Where the M5 motorway snakes along the southern slopes of Table Mountain, just below the University of Cape Town, there’s a narrow strip of grass and trees that separates the lanes. It was there, perhaps a decade ago, driving home one afternoon, that I first spotted them: a cluster of fake pink lilies on long, straight stems that had appeared overnight. Obviously hand planted. A student art project maybe? Not really, it turned out.
Quite how these marvels of nature had avoided my attention for a lifetime remains a mystery but when I quizzed her about them, my mum’s eyes lit up: ‘Oooo, I absolutely love March lilies, they come up just in time for our birthdays!’ When she died a few years later it was, co-incidentally, at exactly the same time that I spotted the first blooms. And as is their bulbous habit, their numbers grow with each passing year. They’ve even popped up in the tiny green belt around the corner from our house, huddling together around tree trunks and defiantly standing their ground at the base of the refuse bin!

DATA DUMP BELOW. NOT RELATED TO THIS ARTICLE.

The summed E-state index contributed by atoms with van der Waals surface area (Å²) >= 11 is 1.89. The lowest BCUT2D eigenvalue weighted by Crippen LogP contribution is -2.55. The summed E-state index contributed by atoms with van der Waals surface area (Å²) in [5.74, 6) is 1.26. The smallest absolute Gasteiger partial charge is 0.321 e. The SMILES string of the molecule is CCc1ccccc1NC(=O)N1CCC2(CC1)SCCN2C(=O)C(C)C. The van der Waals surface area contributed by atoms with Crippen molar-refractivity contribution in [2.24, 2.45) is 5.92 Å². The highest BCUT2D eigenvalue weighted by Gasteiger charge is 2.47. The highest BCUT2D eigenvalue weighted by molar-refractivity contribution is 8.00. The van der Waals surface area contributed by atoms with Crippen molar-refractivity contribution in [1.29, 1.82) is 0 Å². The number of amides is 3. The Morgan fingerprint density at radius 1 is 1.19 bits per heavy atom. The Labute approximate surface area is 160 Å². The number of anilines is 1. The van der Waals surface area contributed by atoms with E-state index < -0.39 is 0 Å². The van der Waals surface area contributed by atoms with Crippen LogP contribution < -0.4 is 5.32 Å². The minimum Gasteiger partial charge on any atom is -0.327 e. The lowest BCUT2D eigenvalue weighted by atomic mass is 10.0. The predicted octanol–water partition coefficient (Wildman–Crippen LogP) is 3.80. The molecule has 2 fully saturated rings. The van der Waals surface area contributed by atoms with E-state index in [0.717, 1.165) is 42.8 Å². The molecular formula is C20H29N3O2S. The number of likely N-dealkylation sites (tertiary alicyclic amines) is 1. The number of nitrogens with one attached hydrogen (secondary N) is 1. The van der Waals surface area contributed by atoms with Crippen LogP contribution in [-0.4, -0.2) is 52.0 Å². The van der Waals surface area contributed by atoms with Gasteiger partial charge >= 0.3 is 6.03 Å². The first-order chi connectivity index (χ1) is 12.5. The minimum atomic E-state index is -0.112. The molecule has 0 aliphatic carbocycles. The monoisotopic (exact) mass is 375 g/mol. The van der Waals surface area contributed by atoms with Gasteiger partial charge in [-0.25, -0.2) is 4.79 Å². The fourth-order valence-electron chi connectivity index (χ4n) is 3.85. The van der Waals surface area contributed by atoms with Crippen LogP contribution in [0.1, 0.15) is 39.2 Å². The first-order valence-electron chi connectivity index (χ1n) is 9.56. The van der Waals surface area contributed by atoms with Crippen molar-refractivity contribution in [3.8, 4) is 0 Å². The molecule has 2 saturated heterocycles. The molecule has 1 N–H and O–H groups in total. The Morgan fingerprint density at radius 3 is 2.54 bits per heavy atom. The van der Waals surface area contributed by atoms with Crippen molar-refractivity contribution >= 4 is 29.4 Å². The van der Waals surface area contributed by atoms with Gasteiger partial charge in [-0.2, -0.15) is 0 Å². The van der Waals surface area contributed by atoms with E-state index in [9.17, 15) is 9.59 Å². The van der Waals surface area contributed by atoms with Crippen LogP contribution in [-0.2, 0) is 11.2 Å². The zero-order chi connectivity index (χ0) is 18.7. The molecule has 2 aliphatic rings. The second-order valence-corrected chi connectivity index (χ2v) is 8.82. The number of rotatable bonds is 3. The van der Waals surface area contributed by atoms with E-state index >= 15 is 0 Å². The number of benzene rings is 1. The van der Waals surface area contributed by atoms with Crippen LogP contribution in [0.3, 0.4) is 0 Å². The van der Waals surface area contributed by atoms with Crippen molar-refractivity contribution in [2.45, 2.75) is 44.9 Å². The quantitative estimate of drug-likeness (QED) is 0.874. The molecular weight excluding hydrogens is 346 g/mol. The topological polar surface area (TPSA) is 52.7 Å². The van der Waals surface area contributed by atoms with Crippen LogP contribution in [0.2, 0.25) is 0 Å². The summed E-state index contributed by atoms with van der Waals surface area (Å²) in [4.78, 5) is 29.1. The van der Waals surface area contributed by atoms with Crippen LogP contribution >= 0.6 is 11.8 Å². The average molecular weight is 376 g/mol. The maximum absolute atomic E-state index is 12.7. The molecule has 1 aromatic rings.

Amaryllis belladonna to members of the Botanical Society (and in fact not true members of the lily family) they are known by numerous other common names that have nothing to do with a time of year, from the Jersey lily and St Joseph’s staff to the Naked Lady, a nod to the bare stem that pops up out of nowhere and can reach a metre in length before flowering.
But for me, they will always be March lilies. Magical, marvellous, March lilies. And over the years, they have become a pivotal part of my seasonal calendar, fond reminders of mum, markers of another year passing. They are harbingers of autumn chills and falling leaves, thunderstorms and waterfalls: the promise of red wine and creamy soups, and slow-cooked pots of yumminess simmering on the stove.